What the Enterprises can do to measure and mitigate the latest evolutions of Social Engineering.

Enrico Frumento
4 min readFeb 16, 2018

Social Engineering (SE) is an age-old concept closely related to the intelligence disciplines of human intelligence[1] (HUMINT) and elicitation, referring to the ability to obtain information from human sources. Social Engineering can be defined as “the art of getting someone to do something they would not otherwise do, using psychological manipulation[2]. In the context of information security, it refers to a complex fraud scheme that an attacker uses to gain unauthorized access to information or systems via an unknowingly human target that is tricked into facilitating such access[3]. This implies that human interaction is a necessity for conducting social engineering attacks, and as such, a social engineer seeks to exploit the human element of security.

Data source: Source: https://cyber-edge.com/wp-content/uploads/2017/06/CyberEdge-2017-CDR-Report.pdf

Social Engineering 2.0

The modus operandi of a modern social engineer vary, and only creativity sets the limit to the methods employed. Common for all methods, however, is the element of deception. The aim of the social engineer is to deceive the target into conducting an action they think is legitimate. Phishing emails are spoofed to seem as if they originate from a valid and reliable source, e.g. from an employer or spouse. They either include a file that the attacker wants the user to open, a link for the user to click on that might lead to a website where the user is encouraged to login using a rouge web form, often with sensitive details such as a password, credit card details.

The main differences between Social Engineering and Social Engineering 2.0

How to mitigate the problem of the Social Engineering enabled threats. SDVAs as one potential solution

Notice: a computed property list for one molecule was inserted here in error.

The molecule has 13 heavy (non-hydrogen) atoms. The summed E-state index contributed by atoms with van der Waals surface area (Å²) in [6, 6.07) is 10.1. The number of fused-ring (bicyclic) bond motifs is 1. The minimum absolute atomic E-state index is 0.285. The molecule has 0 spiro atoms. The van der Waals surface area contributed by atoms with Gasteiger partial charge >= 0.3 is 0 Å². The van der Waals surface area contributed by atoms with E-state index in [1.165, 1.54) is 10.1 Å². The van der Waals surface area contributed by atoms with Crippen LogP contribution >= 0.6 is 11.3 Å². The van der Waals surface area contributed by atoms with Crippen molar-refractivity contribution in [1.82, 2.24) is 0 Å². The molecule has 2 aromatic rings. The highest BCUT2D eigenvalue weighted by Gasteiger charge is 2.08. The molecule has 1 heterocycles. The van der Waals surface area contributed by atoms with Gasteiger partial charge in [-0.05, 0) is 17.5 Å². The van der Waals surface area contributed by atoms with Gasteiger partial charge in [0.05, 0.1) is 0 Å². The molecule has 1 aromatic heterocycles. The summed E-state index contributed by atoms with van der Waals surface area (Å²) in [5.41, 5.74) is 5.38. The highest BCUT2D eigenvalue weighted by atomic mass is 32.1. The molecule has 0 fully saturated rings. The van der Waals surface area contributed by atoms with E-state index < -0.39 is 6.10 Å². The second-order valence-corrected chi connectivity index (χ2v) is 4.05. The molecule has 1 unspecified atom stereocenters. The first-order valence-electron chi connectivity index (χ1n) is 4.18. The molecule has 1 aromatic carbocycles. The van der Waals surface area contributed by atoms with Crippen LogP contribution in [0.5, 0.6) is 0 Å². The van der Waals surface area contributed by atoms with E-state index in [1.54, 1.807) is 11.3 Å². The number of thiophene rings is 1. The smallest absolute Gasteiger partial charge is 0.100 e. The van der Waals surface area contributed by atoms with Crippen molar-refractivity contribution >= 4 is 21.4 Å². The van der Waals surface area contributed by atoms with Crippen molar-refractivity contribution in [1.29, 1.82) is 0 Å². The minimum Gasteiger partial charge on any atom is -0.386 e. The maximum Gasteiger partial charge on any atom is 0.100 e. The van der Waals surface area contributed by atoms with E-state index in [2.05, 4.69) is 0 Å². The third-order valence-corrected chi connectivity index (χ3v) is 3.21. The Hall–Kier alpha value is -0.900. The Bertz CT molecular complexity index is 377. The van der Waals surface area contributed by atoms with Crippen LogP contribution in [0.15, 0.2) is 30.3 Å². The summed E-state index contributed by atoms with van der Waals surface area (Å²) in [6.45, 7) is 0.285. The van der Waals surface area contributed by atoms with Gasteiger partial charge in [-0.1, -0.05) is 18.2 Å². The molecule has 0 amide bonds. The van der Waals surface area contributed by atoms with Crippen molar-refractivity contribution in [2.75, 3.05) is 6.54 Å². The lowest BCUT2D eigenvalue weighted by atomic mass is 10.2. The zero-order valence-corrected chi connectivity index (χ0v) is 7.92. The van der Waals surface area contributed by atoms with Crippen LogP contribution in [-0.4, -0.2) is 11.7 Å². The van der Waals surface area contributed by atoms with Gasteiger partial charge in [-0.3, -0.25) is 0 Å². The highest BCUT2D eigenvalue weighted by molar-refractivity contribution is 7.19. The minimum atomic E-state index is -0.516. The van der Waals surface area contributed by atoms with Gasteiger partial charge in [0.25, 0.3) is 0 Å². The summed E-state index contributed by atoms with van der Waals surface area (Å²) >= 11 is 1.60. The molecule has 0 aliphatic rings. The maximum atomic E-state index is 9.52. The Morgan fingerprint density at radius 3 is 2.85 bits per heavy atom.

“Only amateurs attack machines; professionals target people” (Schneier, 2000).

It is evident, from the above dissertation, that SE is probably the most efficient cyber-weapon in the arsenal of cybercriminals. The art and science of SE evolved to a level of unforeseen sophistication, which builds upon the modern lifestyles (pervasiveness of the social networks, liquid society[4] and blended lifestyles[5]). This sophistication not only comes from the complexity of our cyber-lives but also from the abundant use of all the modern techniques for data collection and analysis, glocalization[6] of the attacks and interaction with other human sciences (mainly cognitive sciences).

Enterprises are largely un-prepared to face this challenge. The defence solutions has largely evolved along the technical strand (antivirus, firewall, intrusion prevention system, etc.) and largely ignored what was happening from the human side of security[7]. This is perfectly understandable: by the ICT security point of view, modelling the human behaviour is extremely difficult and it is difficult to modify it, in order to prevent dangerous actions. Moreover, it is quite difficult to modify the human behaviour permanently, for example through awareness.